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Broadcast: 26/9/2002

Faulkner questions Govt over boat sabotage

Labor Senator John Faulkner wants to know whether the Government was involved in sabotage causing the sinking of a boat, known as Siev X, filled with asylum seekers. The Government is also under pressure over talk of a war with Iraq after former leaders have urged the Government not to go to war with Iraq without explicit UN backing.

Compere: Tony Jones
Reporter: Dana Robertson

TONY JONES: Labor Senator John Faulkner asked some disturbing questions today, during the children overboard inquiry.

He wants to know whether sabotage caused the sinking of a boat filled with asylum seekers last year.

And Senator Faulker also asked if the Howard Government was somehow involved.

This was only one issue that had the Government on the defensive today, Dana Robertson has more.

DANA ROBERTSON: Labor's John Faulkner has waged a relentless campaign to find out what happened to the boat dubbed Siev X.

JOHN FAULKNER, LABOR SENATOR: I've been asking questions now for months.

DANA ROBERTSON: More than 350 people died last year when the boat sank off the coast of Christmas Island—Australian authorities claiming no knowledge of its fate until after the event.

Now, Senator Faulkner wants to know whether Government efforts to stem the tide of people smuggling have extended to sabotage.

JOHN FAULKNER: How far does disruption go?

What are the limits, if any?

I want to ask, and I want an answer to, precisely what disruption activities are undertaken at the behest of, or with the knowledge of, or broadly authorised by, the Australian Government.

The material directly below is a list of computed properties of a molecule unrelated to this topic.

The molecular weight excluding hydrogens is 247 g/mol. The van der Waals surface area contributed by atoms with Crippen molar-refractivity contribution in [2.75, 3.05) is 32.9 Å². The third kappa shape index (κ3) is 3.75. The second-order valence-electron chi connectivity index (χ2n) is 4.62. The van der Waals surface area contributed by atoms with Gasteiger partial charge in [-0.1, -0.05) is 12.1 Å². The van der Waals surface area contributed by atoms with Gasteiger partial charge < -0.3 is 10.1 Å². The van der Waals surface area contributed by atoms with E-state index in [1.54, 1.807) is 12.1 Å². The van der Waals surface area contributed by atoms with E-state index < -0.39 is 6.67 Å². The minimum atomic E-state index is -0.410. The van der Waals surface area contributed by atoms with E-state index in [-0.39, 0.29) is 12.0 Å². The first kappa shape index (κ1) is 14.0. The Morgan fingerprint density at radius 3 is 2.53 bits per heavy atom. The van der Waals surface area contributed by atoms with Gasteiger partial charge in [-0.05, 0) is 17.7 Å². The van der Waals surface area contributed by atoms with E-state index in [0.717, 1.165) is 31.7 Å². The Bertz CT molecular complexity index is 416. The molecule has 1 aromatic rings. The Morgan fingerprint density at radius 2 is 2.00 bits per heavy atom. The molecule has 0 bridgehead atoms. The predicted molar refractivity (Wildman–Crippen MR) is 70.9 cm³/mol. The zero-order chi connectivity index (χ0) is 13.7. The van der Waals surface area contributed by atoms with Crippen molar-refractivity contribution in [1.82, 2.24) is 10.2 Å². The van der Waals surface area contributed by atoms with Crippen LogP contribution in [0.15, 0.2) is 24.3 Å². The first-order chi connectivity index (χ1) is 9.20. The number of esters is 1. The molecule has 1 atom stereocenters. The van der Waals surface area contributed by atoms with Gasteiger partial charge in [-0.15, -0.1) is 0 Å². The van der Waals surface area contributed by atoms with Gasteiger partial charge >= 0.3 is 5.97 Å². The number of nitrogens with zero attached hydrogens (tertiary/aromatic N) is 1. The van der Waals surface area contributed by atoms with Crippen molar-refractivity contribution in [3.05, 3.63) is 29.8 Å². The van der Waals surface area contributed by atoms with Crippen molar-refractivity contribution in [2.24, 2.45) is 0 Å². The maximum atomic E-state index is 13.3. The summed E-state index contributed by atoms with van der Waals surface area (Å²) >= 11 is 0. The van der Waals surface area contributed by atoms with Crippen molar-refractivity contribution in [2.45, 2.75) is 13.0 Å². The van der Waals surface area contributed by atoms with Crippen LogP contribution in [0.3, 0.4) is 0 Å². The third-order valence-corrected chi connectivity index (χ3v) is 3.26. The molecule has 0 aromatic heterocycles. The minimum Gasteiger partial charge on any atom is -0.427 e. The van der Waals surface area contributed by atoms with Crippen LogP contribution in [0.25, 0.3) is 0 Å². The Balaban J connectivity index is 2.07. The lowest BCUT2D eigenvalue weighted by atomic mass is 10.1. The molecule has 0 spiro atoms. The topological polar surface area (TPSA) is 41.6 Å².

DANA ROBERTSON: The Government angrily rejecting suggestions it played any role in the vessel's fate.

ALEXANDER DOWNER, FOREIGN MINISTER: There has never been any Government policy to sabotage boats and endanger lives.

That has never been the policy of this Government.

CHRIS ELLISON, JUSTICE MINISTER: Disruption and deterrence does not equate to sabotage and the AFP has not been involved in sabotaging vessels.

DANA ROBERTSON: Senator Faulkner's demanding a judicial inquiry.

JOHN FAULKNER: It is not enough to say, as Senator Ellison and Mr Downer have said publicly today, that it's never been the policy of the Australian Government to sabotage people smuggling vessels.

DANA ROBERTSON: The Government's also under pressure over talk of a war with Iraq.

Three former prime ministers, a past governor-general and opposition leader, not to mention retired Defence chiefs and returned soldiers, all urging the Government not to go to war with Iraq without explicit UN backing.

BOB HAWKE, FORMER PM: Imagine the feeling towards this country if we were one of two or three involved in that situation, and it had been done without the endorsement of the United Nations.

It would be an increased incentive for terrorist attacks on this country.

JOHN HOWARD, PM: Australia is supporting the attempts of the United States and Britain to obtain Security Council support for a resolution on this issue.

It is clearly not in Australia's interests for me to speculate as to what this country might do if those attempts fail.

DANA ROBERTSON: But the Defence Minister is.

SENATOR ROBERT HILL, DEFENCE MINISTER: If an action was necessary, I don't think it would necessarily be a long campaign—not to the action to end the threat of weapons of mass destruction.

DANA ROBERTSON: The political brawl over Australia's ability to fight a war in Iraq derailed question time in Parliament today.

Labor claims Minister Joe Hockey accused former SAS commander Jim Wallace of treason for suggesting troops could be asked to take unreasonable risk.

Mr Hockey maintains his reference was to Labor for asking questions about operational planning at such a sensitive time.

Dana Robertson, Lateline.


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